First it was a battery fire in the APU, then it was a fuel leak, now its a brake problem. Boeing’s Dreamliner is going through the normal process of cutting it’s teeth in regular service. No amount of controlled, FAA regulated, routine testing will work out the bugs that day-in-day-out service will expose. And that’s good. It’s also good to see the airlines not reacting to hype:
JAL spokesman Kazunori Kidosaki said the carrier, which operates seven Dreamliners, had no plans to change orders it has placed for another 38 aircraft. ANA, which has 17 Dreamliners flying its colors, will also stick with its orders for another 49, spokesman Etsuya Uchiyama said.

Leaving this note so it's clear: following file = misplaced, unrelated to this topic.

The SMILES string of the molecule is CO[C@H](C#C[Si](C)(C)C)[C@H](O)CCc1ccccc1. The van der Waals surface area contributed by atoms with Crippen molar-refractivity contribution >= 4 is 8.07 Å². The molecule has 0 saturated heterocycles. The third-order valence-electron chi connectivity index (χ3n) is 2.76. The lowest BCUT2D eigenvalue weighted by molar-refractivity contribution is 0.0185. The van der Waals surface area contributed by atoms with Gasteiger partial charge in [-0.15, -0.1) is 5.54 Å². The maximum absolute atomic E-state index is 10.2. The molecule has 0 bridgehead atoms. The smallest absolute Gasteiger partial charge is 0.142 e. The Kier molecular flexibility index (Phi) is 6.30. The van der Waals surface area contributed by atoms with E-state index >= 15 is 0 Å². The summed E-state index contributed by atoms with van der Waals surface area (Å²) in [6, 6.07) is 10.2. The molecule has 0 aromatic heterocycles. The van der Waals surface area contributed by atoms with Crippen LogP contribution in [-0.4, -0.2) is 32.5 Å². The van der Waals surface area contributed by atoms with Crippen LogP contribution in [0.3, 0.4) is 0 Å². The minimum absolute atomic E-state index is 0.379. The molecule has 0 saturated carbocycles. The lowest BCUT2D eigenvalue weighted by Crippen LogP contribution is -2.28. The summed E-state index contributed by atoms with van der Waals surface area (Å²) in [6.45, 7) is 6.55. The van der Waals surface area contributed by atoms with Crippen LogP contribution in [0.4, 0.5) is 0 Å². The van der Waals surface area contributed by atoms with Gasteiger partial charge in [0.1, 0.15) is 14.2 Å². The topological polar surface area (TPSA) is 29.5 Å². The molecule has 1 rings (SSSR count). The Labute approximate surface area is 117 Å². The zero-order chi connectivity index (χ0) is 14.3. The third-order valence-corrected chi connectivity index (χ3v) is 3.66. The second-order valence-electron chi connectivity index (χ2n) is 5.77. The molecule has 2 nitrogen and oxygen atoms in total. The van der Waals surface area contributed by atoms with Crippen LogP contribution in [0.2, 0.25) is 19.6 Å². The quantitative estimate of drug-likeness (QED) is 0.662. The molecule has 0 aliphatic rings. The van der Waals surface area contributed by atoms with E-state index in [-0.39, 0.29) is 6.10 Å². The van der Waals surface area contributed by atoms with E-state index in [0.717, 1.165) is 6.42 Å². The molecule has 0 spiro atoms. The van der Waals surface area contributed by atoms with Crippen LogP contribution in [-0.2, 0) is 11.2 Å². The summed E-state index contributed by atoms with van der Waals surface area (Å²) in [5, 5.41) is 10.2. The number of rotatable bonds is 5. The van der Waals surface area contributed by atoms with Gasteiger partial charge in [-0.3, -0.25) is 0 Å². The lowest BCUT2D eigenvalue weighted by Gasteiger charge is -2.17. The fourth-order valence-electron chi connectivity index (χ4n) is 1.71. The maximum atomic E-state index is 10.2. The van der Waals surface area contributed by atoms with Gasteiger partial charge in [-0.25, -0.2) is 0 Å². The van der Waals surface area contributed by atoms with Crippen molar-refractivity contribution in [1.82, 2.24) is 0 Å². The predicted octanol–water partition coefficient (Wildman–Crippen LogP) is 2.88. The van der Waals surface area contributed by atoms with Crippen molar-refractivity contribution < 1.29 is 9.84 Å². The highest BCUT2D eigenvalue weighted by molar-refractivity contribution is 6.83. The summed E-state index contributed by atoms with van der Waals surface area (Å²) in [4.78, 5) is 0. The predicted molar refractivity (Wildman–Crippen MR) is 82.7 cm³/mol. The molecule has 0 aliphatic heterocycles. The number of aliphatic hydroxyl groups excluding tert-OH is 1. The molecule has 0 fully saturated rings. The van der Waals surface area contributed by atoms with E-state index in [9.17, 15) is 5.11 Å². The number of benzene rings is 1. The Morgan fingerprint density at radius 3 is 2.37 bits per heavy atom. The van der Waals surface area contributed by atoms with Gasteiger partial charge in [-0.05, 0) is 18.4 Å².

Of course this spate of growing pains doesn’t come without it’s cost to Boeing’s image. High-profile incidents like these don’t help the stock price and they’ve gotten the attention of the FAA. Glad to see the FAA going about this professionally without causing further hype:
“There are concerns about recent events involving the Boeing 787. That is why today we are conducting a comprehensive review,” Transportation Secretary Ray LaHood told a news conference followed by more than 100 reporters around the world.
Those concerns notwithstanding, though, LaHood also maintained the plane was still airworthy.
“I believe this plane is safe and I would have absolutely no reservations about boarding one of these planes and taking a flight,” he said.
It seems like between Boeing and the FAA the right investigation and oversight is being taken place. Huge technological advances, which the 787 Dreamliner represents, don’t come without taking some risks. It’s heartening to see that we are still willing to take those risks.